Capital Budgeting II. Professor: Burcu Esmer


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1 Capital Budgeting II Professor: Burcu Esmer 1
2 Cash Flows Last chapter introduced valuation techniques based on discounted cash flows. This chapter develops criteria for properly identifying and calculating cash flows. 2
3 Capital Budgeting Remember: Estimate project cash flows (CFs) Estimate a discount rate, if needed Discount the cash flows Select the projects with positive NPV Question: How do we forecast the cash flows? 3
4 Cash Flow vs. Accounting Income Discount actual cash flows (not accounting profits! ) Using accounting income, rather than cash flow, could lead to erroneous decisions. Example A project costs $2,000 and is expected to last 2 years, producing cash income of $1,500 and $500 respectively. The cost of the project can be depreciated at $1,000 per year. Given a 10% required return, compare the NPV using cash flow to the NPV using accounting income. 4
5 Cash Flow vs. Accounting Income Today Year 1 Year 2 Cash Inflow $1,500 $ 500 Project Cost  2,000 Free Cash Flow  2,000 +1, , Cash NPV= 2,000 $ (1.10) (1.10) 5
6 Cash Flow vs. Accounting Income Cash Inflow Depreciati on Accounting Income Year 1 $1,500 $1, Year 2 $ 500 $1, Apparent NPV = (1.10) $41.32 Recognize investment expenditures when they occur! 6
7 Incremental Cash Flows Discount incremental cash flows Include All Indirect Effects Forget Sunk Costs Include Opportunity Costs Recognize the Investment in Working Capital Beware of Allocated Overhead Costs Remember Shutdown Cash Flows Incremental Cash Flow cash flow with project =  cash flow without project 7
8 Include all Indirect Effects Indirect Effect Rule: You must include all indirect effects in your analysis. 8
9 Indirect Effect As CFO of Hidden Valley you are considering building a new salad dressing factory. The new bottled salad dressing will have sales of $1.25 million, but some of those sales (equivalent to $10,000 in FCFF) will come from consumers who switch from buying Hidden Valley's existing dry packet salad dressing. Does this affect our decision to produce bottled dressing? 10,00010,00010,00010,00010, This type of externality is known as : Product cannibalization 9
10 Sunk Costs Sunk Cost A cost that cannot be recovered Sunk Cost Rule: Always ignore sunk costs. 10
11 Sunk Costs Hidden Valley plans to use a building that it owns for its new factory. The building was built at a cost of $250,000 which we did not include in the initial cost of the project. Should we include it? NO! Whether we accept or reject the project this cost is sunk. I.e. the cost of the building has been incurred and does not depend on whether we accept or reject the project. It is not an incremental cash flow! 11
12 Opportunity Costs Opportunity Cost Benefit or cash flow foregone as a result of an action. Opportunity Cost Rule: Be sure to recognize the opportunity cost (that which is foregone). 12
13 Opportunity Costs Hidden Valley plans to use a building it owns for its new factory. It could rent the building instead for $15,000 per year (FCFF equivalent). Does this affect our project decision? Yes! If the project is taken then we lose the opportunity to rent the building. So, 15,00015,00015,00015,00015,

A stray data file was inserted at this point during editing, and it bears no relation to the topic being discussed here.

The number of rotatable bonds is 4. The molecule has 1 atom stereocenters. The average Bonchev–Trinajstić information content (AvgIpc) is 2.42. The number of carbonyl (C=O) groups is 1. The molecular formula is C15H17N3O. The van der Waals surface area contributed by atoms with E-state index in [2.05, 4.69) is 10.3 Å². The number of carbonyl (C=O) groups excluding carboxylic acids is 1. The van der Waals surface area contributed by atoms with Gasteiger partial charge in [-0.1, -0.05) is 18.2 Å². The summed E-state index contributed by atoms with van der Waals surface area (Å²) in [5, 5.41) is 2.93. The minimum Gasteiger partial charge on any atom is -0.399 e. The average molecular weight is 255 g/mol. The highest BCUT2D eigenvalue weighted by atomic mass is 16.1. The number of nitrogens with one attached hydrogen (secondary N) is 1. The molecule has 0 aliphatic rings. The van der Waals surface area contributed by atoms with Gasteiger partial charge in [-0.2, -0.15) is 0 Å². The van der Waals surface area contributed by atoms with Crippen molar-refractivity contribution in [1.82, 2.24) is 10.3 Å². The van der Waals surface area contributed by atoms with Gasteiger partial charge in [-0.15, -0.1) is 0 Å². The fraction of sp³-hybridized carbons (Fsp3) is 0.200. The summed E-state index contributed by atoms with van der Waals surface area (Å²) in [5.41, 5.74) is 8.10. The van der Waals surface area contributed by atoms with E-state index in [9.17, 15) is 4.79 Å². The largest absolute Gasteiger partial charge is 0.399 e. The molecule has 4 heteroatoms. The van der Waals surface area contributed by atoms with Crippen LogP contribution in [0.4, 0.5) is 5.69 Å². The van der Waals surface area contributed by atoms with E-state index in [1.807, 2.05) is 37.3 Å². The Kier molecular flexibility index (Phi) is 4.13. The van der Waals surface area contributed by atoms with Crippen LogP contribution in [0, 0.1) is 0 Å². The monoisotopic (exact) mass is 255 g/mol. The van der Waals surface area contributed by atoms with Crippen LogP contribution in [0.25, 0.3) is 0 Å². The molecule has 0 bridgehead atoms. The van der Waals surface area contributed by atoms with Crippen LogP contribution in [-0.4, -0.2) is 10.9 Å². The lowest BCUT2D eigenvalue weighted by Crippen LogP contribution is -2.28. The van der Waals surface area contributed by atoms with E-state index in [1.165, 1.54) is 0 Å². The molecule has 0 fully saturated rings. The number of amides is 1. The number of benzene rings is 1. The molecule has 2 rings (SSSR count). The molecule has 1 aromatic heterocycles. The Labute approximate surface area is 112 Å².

14 Investments in Working Capital Working Capital Rule: Investments in working capital, just like investments in plant and equipment, result in cash outflows. Common ways working capital is overlooked: 1. Forgetting about working capital entirely. 2. Forgetting that working capital may change during the life of the project. 3. Forgetting that working capital is recovered at the end of the project. 14
15 Additional Considerations 1) Remember Terminal Cash Flows 2) Beware of Allocated Overhead Costs 3) Separation of Investment & Financing Decisions 15
16 Separation of Investment & Financing Decisions When valuing a project, ignore how the project is financed. Following the logic from incremental analysis ask yourself the following question: Is the project existence dependent on the financing? If no, you must separate financing and investment decisions. 16
17 Incremental Cash Flows IMPORTANT Ask yourself this question Would the cash flow still exist if the project does not exist? If yes, do not include it in your analysis. If no, include it. 17
18 Question A firm is considering an investment in a new manufacturing plant. The site already is owned by the company, but existing buildings would need to be demolished. Which of the following should be treated as incremental cash flows? a. The market value of the site. b. The market value of the existing buildings. c. Demolition costs and site clearance. d. The cost of a new access road put in last year. e. Lost cash flows on other projects due to executive time spent on the new facility. f. Future depreciation of the new plant. 18
19 Inflation INFLATION RULE Be consistent in how you handle inflation!! Use nominal interest rates to discount nominal cash flows. Use real interest rates to discount real cash flows. You will get the same results, whether you use nominal or real figures 19
20 Inflation Example You own a lease that will cost you $8,000 this year increasing at 3% a year (the forecasted inflation rate) for 3 additional years (4 years total). If discount rates are 10% (nominal) what is the present value cost of the lease? 1 real interest rate = 1+nominal interest rate 1+inflation rate 20